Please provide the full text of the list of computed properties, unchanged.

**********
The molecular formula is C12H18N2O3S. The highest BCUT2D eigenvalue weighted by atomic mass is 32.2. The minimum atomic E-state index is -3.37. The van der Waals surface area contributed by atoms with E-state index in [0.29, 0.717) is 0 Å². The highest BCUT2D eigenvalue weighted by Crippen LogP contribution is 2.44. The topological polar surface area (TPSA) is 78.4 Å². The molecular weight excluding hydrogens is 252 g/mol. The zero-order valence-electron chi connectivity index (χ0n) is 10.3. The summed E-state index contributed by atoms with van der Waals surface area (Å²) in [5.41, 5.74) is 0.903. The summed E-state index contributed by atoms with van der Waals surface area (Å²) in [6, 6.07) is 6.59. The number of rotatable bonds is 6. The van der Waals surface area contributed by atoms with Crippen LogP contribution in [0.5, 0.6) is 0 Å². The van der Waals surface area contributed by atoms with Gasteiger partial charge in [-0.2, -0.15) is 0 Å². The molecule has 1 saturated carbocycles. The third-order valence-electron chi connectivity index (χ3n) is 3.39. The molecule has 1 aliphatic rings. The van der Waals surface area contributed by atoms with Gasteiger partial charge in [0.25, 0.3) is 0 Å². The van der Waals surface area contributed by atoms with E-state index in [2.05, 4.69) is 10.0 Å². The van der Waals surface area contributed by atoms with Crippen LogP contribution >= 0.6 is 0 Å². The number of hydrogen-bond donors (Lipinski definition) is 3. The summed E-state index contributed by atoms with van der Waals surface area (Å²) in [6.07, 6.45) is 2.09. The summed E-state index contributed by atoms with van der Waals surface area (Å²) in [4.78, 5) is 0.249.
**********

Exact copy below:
The molecular formula is C12H18N2O3S. The highest BCUT2D eigenvalue weighted by atomic mass is 32.2. The minimum atomic E-state index is -3.37. The van der Waals surface area contributed by atoms with E-state index in [0.29, 0.717) is 0 Å². The highest BCUT2D eigenvalue weighted by Crippen LogP contribution is 2.44. The topological polar surface area (TPSA) is 78.4 Å². The molecular weight excluding hydrogens is 252 g/mol. The zero-order valence-electron chi connectivity index (χ0n) is 10.3. The summed E-state index contributed by atoms with van der Waals surface area (Å²) in [5.41, 5.74) is 0.903. The summed E-state index contributed by atoms with van der Waals surface area (Å²) in [6, 6.07) is 6.59. The number of rotatable bonds is 6. The van der Waals surface area contributed by atoms with Crippen LogP contribution in [0.5, 0.6) is 0 Å². The van der Waals surface area contributed by atoms with Gasteiger partial charge in [-0.2, -0.15) is 0 Å². The molecule has 1 saturated carbocycles. The third-order valence-electron chi connectivity index (χ3n) is 3.39. The molecule has 1 aliphatic rings. The van der Waals surface area contributed by atoms with Gasteiger partial charge in [0.25, 0.3) is 0 Å². The van der Waals surface area contributed by atoms with E-state index in [2.05, 4.69) is 10.0 Å². The van der Waals surface area contributed by atoms with Crippen LogP contribution >= 0.6 is 0 Å². The number of hydrogen-bond donors (Lipinski definition) is 3. The summed E-state index contributed by atoms with van der Waals surface area (Å²) in [6.07, 6.45) is 2.09. The summed E-state index contributed by atoms with van der Waals surface area (Å²) in [4.78, 5) is 0.249.